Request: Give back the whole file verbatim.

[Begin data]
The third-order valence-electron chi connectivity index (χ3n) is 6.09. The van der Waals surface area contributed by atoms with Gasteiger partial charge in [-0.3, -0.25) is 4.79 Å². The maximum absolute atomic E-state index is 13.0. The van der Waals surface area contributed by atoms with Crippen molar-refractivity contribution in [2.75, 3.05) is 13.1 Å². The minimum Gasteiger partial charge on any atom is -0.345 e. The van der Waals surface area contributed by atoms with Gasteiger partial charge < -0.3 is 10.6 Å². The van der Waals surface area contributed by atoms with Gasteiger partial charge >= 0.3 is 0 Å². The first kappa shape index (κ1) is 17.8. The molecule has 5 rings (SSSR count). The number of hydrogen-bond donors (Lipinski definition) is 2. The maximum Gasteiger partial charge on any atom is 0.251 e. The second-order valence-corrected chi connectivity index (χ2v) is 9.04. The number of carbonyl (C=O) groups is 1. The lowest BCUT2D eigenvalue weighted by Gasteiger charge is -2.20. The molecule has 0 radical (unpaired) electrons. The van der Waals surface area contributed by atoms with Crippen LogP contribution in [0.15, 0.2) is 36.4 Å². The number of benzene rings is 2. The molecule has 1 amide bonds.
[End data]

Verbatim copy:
The third-order valence-electron chi connectivity index (χ3n) is 6.09. The van der Waals surface area contributed by atoms with Gasteiger partial charge in [-0.3, -0.25) is 4.79 Å². The maximum absolute atomic E-state index is 13.0. The van der Waals surface area contributed by atoms with Crippen molar-refractivity contribution in [2.75, 3.05) is 13.1 Å². The minimum Gasteiger partial charge on any atom is -0.345 e. The van der Waals surface area contributed by atoms with Gasteiger partial charge < -0.3 is 10.6 Å². The van der Waals surface area contributed by atoms with Gasteiger partial charge >= 0.3 is 0 Å². The first kappa shape index (κ1) is 17.8. The molecule has 5 rings (SSSR count). The number of hydrogen-bond donors (Lipinski definition) is 2. The maximum Gasteiger partial charge on any atom is 0.251 e. The second-order valence-corrected chi connectivity index (χ2v) is 9.04. The number of carbonyl (C=O) groups is 1. The lowest BCUT2D eigenvalue weighted by Gasteiger charge is -2.20. The molecule has 0 radical (unpaired) electrons. The van der Waals surface area contributed by atoms with Crippen LogP contribution in [0.15, 0.2) is 36.4 Å². The number of benzene rings is 2. The molecule has 1 amide bonds.